U.S. Supreme Court: Inmate Can Seek DNA Testing


The following blog post by Innocence Project staff attorney Nina Morrison also appeared on the

Open Society Institute blog


Last March, Henry “Hank” Skinner came within 45 minutes of being executed by the State of Texas before the U.S. Supreme Court intervened and took up his case.  Today, the Court issued an important ruling in favor of Skinner and others like him who seek nothing more than a chance to use modern DNA testing to prove their longstanding claims of innocence.

At issue in the case,

Skinner v. Switzer [pdf]

, was whether prisoners can use federal civil rights laws to force reluctant prosecutors to turn over DNA evidence that may clear them of the crimes for which they were convicted.  By a vote of 6-3, the Court answered “yes,” rejecting a pair of complex procedural arguments that had long been used to try and keep a number of such cases—including Skinner’s—out of court altogether. The decision won’t immediately get Skinner the DNA testing he’s been seeking for nearly ten years, which he claims will prove he is innocent of the three murders for which he was convicted by a Texas jury in 1995.  The case now gets sent back down for still more litigation—unless the Gray County prosecutor,

Lynn Switzer

, agrees to allow the testing to proceed.

But the Supreme Court’s ruling reaffirmed the important principle that the federal courthouse doors remain open in cases like these, where they may be a prisoner’s one and only remaining hope of obtaining DNA testing that proves innocence.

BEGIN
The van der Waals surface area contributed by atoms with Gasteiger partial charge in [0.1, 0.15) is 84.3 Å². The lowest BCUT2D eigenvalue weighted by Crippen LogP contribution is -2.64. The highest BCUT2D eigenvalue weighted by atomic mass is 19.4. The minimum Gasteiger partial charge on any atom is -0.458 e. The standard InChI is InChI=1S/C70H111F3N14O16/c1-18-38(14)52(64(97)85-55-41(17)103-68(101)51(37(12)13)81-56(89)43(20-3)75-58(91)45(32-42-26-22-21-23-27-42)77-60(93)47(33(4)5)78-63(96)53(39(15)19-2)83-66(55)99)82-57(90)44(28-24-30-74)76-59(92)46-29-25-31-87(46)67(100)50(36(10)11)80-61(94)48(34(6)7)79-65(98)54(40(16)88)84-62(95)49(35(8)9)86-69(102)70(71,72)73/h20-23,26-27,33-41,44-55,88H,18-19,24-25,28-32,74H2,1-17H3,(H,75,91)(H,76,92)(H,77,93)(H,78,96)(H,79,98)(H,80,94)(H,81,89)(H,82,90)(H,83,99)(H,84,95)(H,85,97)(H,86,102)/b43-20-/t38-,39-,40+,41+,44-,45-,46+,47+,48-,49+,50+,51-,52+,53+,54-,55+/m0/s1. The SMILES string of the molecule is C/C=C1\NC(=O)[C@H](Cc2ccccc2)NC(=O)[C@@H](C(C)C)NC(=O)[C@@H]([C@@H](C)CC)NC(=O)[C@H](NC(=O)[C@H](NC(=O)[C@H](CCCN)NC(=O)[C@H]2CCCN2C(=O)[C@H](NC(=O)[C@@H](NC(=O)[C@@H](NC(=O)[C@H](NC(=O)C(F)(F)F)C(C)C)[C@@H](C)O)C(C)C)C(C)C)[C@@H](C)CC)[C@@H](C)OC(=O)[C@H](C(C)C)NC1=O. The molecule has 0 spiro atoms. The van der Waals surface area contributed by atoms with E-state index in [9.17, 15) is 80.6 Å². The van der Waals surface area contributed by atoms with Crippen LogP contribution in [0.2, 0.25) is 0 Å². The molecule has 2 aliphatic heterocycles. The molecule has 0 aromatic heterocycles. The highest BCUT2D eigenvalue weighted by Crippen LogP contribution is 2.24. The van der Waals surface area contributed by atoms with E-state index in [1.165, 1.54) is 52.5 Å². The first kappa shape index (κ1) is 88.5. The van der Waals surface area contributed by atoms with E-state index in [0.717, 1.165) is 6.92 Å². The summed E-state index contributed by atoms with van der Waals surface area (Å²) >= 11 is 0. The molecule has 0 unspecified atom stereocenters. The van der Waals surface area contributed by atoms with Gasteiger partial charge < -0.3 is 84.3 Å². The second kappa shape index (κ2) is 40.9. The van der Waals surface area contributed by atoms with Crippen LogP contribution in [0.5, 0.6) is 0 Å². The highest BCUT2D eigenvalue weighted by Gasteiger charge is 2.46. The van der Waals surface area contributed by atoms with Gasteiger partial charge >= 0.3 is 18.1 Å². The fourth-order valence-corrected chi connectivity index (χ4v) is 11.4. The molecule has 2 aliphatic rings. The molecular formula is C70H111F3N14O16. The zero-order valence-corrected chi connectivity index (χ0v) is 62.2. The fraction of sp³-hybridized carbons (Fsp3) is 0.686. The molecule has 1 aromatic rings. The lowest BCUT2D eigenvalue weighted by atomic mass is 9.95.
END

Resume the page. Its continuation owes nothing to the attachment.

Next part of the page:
And fortunately, as the Supreme Court itself noted today, these kinds of drawn-out federal civil rights battles over DNA testing are quite rare in 2011.  Most DNA testing cases are settled in state court—or in no court at all, with prosecutors increasingly sharing the view that everyone wins, and no one loses, by allowing a prisoner to obtain a DNA test that could clear him or her and potentially identify who actually committed the crime in the process.

But for Hank Skinner, his long battle to get a DNA test continues—even though that testing could have been over and done in less time than it took the Supreme Court to dispose of prosecutors’ most recent procedural objections.  And in Texas, where the courts could now set another execution date at any time, his lawyers may need to continue their recent streak of victories just to keep Skinner alive long enough to see that day.  That is, unless prosecutor Switzer finally agrees—court order or no court order—to just do the right thing and allow a DNA test in this case at long last.

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